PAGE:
Beneath the surface of the sleepy waterfront village of St. Marks, Florida, lay centuries of intriguing stories waiting to be told – of Apalachee Indians, Spanish explorers, and Indian wars; of forts and cannon fire, pirates, sunken ships, and battles with invasive forces up through the Civil War. This historic gulfport city may be the third oldest settlement in North America, staking claim to one of the longest histories of any place in Florida. Nomadic native tribes roamed the area long before documented European influence began with the arrival of Panfilo de Narvaez in 1528, who was searching for gold. Many flags have flown over Fort San Marcos de Apalache, built at the strategic confluence of the St. Marks and Wakulla Rivers; the historic site has has a long, colorful history of occupation by the Spanish, English, American, and Southern Confederate forces. The National Landmark is now a Historic State Park with interpretive signage and museum displays.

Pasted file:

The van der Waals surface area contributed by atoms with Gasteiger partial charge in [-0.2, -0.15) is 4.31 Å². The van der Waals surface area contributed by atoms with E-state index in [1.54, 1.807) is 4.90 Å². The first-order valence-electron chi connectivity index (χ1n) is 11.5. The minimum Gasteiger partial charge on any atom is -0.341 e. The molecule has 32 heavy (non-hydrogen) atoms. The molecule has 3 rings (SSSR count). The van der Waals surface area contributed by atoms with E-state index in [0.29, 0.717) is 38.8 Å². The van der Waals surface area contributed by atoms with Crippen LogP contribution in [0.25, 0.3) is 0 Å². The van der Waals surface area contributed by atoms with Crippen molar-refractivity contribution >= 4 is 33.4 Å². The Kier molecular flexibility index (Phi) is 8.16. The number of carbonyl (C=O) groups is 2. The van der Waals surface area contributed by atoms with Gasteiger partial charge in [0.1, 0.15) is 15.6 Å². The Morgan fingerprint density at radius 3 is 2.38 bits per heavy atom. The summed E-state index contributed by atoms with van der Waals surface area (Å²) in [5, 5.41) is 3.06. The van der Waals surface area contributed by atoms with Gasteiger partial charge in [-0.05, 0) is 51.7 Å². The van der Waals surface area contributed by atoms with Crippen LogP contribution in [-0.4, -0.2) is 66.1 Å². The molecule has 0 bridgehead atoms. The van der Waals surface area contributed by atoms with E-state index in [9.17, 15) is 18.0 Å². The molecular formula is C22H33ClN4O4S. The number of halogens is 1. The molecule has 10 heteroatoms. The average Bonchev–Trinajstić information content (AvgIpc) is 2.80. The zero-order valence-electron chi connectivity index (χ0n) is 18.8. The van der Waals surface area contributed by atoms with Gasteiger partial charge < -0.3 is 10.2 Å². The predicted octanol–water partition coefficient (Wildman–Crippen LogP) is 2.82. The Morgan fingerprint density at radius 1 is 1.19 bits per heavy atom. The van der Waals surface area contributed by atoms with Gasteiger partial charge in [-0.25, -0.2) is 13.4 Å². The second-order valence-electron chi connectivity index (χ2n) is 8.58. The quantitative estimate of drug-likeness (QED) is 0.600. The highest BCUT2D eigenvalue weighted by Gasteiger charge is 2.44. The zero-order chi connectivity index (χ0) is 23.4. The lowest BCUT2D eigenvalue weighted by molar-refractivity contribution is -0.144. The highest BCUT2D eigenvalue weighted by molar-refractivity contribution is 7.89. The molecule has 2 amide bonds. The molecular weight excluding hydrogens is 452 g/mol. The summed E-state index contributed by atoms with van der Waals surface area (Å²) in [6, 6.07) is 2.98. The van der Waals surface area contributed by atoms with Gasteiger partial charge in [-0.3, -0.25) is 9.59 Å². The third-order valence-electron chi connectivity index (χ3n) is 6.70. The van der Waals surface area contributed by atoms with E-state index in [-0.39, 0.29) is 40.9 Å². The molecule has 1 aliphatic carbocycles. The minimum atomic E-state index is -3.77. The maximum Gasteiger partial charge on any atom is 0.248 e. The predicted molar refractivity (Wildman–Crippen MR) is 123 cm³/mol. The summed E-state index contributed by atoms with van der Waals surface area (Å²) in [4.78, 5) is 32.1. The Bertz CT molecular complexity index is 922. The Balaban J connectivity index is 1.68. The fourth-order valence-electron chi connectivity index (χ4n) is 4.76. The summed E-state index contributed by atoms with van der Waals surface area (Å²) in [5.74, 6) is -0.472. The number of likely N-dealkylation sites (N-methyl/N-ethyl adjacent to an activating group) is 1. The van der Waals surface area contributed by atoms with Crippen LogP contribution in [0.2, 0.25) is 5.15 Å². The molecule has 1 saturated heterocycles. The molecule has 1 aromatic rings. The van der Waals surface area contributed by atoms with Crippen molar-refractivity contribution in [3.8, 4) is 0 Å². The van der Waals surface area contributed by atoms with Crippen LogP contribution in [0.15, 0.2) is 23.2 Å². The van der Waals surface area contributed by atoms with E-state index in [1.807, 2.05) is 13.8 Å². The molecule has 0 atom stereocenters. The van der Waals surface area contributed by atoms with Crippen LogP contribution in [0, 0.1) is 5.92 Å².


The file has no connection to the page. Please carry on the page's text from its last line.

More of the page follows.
St. Marks became an important shipping port during the cotton trade. Florida’s first railroad, built in 1836, connected the port to the nearby territorial capital of Tallahassee for use in the export of cotton. The abandoned rail line now serves as a popular bicycle and equestrian trail. The historic St. Marks Lighthouse, located in the St. Marks National Wildlife Refuge, the second oldest lighthouse in Florida, still stands sentinel over the shores of Apalachee Bay. First constructed in 1831, the picturesque, lavishly photographed, whitewashed masonry tower and keeper’s quarters rest securely on a base of limestone rock taken from nearby Fort San Marcos de Apalache.